Ever wonder how new features come into being within Benetech’s suite of products? Each product line and team has slightly different processes, but before most end-users see new functionality appear on any product or website, our process as a whole involves understanding user problems, designing solutions, writing code and testing. Every step is important and iterative, requiring feedback from internal users or selected end-users. I’d like to focus here on some of the critical final steps in our product development process. These include passing tests that our professional Quality Assurance (QA) team performs as well as passing our “alpha testing sessions,” which we sometimes refer to as “Bugfests”!
Let’s take a short, virtual trip into the world of software product development at Benetech. I’m Ginny Grant, one of the Product Managers in Benetech’s Global Literacy Program. I work primarily on improving Bookshare, Route 66 Literacy, and some of the reading tools we offer, such as Read2Go (for iOS), Go Read (for Android) and Bookshare Web Reader.
Here’s how things work in our product release cycle. Once our development team has completed its work, we set up a session where members of Bookshare’s support, operations and marketing teams come together and put a new feature through its paces. During these sessions we look at usability as well as functionality, and make sure that we have addressed solutions for the key problems that were identified before development started.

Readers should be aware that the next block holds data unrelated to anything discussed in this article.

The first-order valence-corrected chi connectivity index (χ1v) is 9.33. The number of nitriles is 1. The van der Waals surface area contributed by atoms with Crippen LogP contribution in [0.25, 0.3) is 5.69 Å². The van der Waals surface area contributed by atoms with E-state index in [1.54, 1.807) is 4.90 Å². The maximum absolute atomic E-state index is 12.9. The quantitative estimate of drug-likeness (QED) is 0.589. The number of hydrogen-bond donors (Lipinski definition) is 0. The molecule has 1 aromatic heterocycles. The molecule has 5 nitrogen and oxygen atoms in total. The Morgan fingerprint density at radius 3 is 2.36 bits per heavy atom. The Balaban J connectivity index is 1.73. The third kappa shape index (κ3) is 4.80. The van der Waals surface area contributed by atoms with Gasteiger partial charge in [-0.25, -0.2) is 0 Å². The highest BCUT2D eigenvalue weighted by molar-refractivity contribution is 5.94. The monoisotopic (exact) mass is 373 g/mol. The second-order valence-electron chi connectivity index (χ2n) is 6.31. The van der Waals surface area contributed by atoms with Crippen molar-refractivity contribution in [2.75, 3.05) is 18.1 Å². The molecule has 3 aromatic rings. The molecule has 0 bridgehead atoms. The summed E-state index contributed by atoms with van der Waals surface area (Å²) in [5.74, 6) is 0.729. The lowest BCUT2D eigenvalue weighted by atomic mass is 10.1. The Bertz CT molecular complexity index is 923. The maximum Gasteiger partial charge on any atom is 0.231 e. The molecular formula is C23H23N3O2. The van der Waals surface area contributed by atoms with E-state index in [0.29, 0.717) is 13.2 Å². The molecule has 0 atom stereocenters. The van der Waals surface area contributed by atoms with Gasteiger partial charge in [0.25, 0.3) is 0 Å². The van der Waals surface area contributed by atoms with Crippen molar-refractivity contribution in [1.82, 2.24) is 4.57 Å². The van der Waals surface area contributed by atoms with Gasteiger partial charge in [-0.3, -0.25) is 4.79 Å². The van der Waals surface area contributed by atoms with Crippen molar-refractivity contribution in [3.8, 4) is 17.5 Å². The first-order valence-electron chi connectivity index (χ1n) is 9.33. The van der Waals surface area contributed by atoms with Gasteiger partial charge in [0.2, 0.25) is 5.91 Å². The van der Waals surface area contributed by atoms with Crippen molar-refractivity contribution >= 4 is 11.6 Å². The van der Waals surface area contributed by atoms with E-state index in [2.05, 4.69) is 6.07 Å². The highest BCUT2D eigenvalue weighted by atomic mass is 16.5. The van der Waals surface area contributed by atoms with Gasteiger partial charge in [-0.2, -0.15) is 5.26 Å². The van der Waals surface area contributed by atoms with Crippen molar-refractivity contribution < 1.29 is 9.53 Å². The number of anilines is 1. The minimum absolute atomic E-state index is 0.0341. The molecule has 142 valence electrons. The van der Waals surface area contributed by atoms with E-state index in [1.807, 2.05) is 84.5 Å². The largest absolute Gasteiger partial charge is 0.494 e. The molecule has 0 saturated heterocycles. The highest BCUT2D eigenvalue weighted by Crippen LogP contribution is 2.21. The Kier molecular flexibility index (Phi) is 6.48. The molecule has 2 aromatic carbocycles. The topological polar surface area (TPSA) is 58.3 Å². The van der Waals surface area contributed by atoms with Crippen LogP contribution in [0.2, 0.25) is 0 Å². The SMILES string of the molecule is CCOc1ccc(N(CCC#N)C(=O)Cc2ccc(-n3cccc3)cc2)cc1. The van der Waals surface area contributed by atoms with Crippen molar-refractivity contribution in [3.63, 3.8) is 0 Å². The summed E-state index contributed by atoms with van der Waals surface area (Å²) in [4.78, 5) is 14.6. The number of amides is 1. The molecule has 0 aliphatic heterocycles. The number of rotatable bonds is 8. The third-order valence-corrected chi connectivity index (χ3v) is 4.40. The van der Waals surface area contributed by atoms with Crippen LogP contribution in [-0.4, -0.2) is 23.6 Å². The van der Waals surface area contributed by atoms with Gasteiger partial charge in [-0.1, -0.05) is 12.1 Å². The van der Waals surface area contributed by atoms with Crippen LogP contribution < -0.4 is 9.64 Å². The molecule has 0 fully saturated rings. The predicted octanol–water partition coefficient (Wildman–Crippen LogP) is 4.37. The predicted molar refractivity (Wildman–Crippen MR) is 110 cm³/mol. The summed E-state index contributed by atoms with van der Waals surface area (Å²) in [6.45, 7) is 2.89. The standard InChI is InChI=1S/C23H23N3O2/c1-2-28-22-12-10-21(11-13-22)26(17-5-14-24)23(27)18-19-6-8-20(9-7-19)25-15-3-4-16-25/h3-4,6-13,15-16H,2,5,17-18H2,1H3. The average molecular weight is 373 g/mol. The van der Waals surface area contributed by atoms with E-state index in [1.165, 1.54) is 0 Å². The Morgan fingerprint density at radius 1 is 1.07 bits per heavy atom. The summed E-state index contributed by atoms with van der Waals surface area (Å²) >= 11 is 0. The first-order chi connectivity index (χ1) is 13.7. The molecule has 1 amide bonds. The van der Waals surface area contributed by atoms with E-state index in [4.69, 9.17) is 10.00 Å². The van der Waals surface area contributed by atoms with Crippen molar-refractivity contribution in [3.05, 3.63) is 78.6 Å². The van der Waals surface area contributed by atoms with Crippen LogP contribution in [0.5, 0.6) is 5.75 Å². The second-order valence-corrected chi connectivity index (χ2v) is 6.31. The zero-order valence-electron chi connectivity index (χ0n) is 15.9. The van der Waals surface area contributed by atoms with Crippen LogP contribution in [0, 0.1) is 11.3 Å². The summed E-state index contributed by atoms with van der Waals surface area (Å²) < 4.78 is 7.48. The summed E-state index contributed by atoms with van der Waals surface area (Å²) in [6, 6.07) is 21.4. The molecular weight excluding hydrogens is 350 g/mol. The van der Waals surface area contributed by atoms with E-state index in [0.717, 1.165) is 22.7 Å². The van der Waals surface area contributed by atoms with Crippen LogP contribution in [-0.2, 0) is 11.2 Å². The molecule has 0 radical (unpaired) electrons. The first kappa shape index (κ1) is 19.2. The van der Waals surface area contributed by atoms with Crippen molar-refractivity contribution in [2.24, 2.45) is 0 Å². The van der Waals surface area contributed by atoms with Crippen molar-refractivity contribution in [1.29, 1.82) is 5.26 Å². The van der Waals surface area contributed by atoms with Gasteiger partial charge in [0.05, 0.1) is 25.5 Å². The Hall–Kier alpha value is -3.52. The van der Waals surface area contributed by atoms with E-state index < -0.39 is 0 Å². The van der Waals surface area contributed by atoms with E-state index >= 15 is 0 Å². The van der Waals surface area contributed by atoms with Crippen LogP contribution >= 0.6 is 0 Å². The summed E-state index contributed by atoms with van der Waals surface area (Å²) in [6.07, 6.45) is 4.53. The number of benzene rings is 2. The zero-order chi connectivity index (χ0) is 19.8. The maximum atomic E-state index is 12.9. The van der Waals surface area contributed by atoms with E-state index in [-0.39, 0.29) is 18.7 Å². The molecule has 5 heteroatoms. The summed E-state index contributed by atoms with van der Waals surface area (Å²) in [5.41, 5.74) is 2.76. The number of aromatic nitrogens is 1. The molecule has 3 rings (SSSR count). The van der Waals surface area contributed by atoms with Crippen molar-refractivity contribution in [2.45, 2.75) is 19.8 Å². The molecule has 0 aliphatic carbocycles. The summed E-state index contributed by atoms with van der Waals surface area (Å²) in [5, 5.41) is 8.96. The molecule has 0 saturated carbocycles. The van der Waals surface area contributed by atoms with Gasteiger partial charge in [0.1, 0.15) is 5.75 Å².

In past sessions, I have had a “bug basket” filled with plastic or rubber insects of various colors, shapes and sizes. When a team member doing alpha testing finds a bug in our software, they win a small prize from the basket—perhaps a plastic ant… Unearthing a more problematic software bug entitles a tester to a bigger prize, possibly with more legs or eyes! Of course, there are always a few truly wiggly, oversized creatures that are saved for those tremendous, showstopper-level software bugs. Fortunately, these creatures rarely see the light of day, because our developers and QA team have already identified and solved such problems.
Once new product features have made it through these testing steps, it’s time for the next important phase in our release cycle: beta testing. During beta testing, we open up the new product features to a limited group of volunteers who have agreed to participate in our new feature testing. Product enhancements we have beta tested over the past year include DAISY Audio, Bookshare Web Reader and Reading Lists and, most recently, Braille conversions.
Oftentimes we give our beta testers instructions on getting started with the relevant product and ask for their feedback on functionality, specific bugs and any usability challenges they might find. It may be time to figure out a way to award “virtual insects” to our remote testers so they can print out their “bug awards” on 3D-printers!